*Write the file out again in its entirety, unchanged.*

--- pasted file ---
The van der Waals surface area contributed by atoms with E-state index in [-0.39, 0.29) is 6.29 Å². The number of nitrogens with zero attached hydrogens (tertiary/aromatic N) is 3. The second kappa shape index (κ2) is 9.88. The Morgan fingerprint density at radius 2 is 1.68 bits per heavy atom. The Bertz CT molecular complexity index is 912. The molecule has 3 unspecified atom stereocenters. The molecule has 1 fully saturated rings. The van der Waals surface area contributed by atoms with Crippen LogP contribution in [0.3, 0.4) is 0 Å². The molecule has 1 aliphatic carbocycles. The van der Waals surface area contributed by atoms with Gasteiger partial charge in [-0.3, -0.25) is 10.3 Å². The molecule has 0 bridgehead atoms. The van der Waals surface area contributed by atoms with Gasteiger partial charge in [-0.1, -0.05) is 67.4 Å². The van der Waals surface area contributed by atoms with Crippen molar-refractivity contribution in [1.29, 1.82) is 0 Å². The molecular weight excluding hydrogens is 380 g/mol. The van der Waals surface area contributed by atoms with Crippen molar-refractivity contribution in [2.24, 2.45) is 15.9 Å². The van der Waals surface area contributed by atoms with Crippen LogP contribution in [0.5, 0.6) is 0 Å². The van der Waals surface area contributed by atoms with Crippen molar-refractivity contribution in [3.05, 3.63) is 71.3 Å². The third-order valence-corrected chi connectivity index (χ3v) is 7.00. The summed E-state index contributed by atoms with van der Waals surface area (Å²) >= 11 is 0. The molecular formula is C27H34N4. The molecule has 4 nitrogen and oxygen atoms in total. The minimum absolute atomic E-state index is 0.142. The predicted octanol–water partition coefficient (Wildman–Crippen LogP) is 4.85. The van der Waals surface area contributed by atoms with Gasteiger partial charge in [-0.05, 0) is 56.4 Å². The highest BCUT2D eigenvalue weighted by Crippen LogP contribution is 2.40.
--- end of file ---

The van der Waals surface area contributed by atoms with E-state index in [-0.39, 0.29) is 6.29 Å². The number of nitrogens with zero attached hydrogens (tertiary/aromatic N) is 3. The second kappa shape index (κ2) is 9.88. The Morgan fingerprint density at radius 2 is 1.68 bits per heavy atom. The Bertz CT molecular complexity index is 912. The molecule has 3 unspecified atom stereocenters. The molecule has 1 fully saturated rings. The van der Waals surface area contributed by atoms with Crippen LogP contribution in [0.3, 0.4) is 0 Å². The molecule has 1 aliphatic carbocycles. The van der Waals surface area contributed by atoms with Gasteiger partial charge in [-0.3, -0.25) is 10.3 Å². The molecule has 0 bridgehead atoms. The van der Waals surface area contributed by atoms with Gasteiger partial charge in [-0.1, -0.05) is 67.4 Å². The van der Waals surface area contributed by atoms with Crippen molar-refractivity contribution in [1.29, 1.82) is 0 Å². The molecular weight excluding hydrogens is 380 g/mol. The van der Waals surface area contributed by atoms with Crippen molar-refractivity contribution in [2.24, 2.45) is 15.9 Å². The van der Waals surface area contributed by atoms with Crippen LogP contribution in [0.5, 0.6) is 0 Å². The van der Waals surface area contributed by atoms with Crippen molar-refractivity contribution in [3.05, 3.63) is 71.3 Å². The third-order valence-corrected chi connectivity index (χ3v) is 7.00. The summed E-state index contributed by atoms with van der Waals surface area (Å²) >= 11 is 0. The molecular formula is C27H34N4. The molecule has 4 nitrogen and oxygen atoms in total. The minimum absolute atomic E-state index is 0.142. The predicted octanol–water partition coefficient (Wildman–Crippen LogP) is 4.85. The van der Waals surface area contributed by atoms with Gasteiger partial charge in [-0.05, 0) is 56.4 Å². The highest BCUT2D eigenvalue weighted by Crippen LogP contribution is 2.40.